Marine Le Pen’s National Socialism is a powerful political mix

What you hear loudly in the street is the ruthless hatred towards Macron within this large amorphous social stratum known as yellow vestsor among those who wince at his arrogance and smugness.

Part of the 20% of Corbynist votes for Jean-Luc Mélenchon will revolve around Le Pen during the second round on April 24. What is less clear is how much of the bourgeois intellectual left or green youth movement will abstain rather than vote for the man again. who tricked them in 2017 with a fake flyer.

They thought he was at least on the left. But as two journalists from Le Monde said ferociously in Le Traiteur et l’Abîme, the Socialist Party was only its springboard to power.

Le Pen has made his party a statist, anti-globalist, defender of the French Model since taking power in 2011. He had to “walk on two legs”, she said. He could never gain power on an anti-immigration ticket alone.

It was his way of detoxifying (demonize) the brand, accompanied by a purge of anti-Semites and Vichy nostalgics from the original National Front.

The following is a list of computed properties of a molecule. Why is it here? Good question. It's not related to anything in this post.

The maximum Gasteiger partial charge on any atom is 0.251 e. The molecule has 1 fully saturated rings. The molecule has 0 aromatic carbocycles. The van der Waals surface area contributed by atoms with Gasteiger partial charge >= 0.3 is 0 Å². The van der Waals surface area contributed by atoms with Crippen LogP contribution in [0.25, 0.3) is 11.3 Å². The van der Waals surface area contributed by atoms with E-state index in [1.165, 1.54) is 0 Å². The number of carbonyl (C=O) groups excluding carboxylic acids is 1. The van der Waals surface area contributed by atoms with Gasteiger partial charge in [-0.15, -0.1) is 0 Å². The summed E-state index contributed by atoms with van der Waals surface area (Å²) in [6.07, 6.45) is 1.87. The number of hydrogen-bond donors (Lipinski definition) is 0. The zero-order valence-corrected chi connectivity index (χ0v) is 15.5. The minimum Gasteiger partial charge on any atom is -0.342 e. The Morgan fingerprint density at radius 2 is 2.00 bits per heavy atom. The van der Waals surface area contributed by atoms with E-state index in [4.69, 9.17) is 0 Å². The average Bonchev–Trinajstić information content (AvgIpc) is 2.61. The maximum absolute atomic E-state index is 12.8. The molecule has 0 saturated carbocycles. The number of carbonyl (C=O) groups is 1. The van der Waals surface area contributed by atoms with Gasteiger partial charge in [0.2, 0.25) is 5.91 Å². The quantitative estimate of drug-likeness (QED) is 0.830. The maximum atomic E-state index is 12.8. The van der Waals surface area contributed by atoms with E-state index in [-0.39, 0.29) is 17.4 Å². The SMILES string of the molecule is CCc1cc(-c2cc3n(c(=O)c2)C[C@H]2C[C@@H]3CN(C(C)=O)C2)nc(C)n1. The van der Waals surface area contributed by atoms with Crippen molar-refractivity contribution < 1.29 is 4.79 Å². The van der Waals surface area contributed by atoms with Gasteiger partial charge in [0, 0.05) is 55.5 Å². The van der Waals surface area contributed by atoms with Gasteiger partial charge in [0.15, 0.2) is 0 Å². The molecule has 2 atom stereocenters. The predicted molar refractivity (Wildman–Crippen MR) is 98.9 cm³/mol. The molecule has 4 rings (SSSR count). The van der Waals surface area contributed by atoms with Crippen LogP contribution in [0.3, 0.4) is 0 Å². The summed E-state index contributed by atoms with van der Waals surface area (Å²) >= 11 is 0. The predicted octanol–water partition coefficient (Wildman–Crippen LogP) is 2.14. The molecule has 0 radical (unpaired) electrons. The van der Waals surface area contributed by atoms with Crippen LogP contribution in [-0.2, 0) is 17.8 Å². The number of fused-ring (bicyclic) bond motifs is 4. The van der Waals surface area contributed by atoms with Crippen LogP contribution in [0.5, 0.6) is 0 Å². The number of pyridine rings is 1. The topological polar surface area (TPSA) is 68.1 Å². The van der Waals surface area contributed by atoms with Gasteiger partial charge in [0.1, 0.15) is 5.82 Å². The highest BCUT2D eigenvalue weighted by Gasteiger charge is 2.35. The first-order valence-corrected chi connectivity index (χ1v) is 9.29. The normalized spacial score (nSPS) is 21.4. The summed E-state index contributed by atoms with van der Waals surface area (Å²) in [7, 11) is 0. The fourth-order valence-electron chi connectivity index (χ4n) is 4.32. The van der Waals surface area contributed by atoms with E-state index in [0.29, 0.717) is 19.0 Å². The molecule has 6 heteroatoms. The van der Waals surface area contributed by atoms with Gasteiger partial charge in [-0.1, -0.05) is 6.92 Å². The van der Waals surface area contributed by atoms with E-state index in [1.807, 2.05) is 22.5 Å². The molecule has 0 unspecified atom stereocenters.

Host Eric Zemmour made his job easier by seizing the ideological fringes of the far right, even to the point of rehabilitating Marshal Pétain, a strange button to press for a Jew of Algerian origin. Zemmour made her respectable.

Le Pen stubbornly stuck to her bread-and-butter script, resisting the urge to wage a culture war even when part of her base seemed to be drifting away and the press wrote her off.

The Institut Montaigne estimates that its economic plan would cost 105 billion euros net per year. This is obviously untenable for a country that already has Club Med levels of public debt and a structural budget deficit that is almost the highest in the OECD. But austerity is out of fashion. The pandemic reflex of “whatever it takes” has made it difficult to close the floodgates.

Macron himself has boosted the economy with 50 billion euros or more in electoral subsidies. It capped electricity price increases at 4%, for rich and poor alike, at a high cost to the French state. This is a subsidy for energy consumption, obliterating the price signal while the imperative is to limit energy waste.

Yet it is Le Pen who benefits the most from the cost-of-living shock. It is paradoxical that she is the beneficiary of an upheaval caused in part by the invasion of Ukraine, given her ties to Vladimir Putin. But unlike Zemmour or Donald Trump, she quickly understood the dangers of this association. She supported the open door policy for Ukrainian refugees.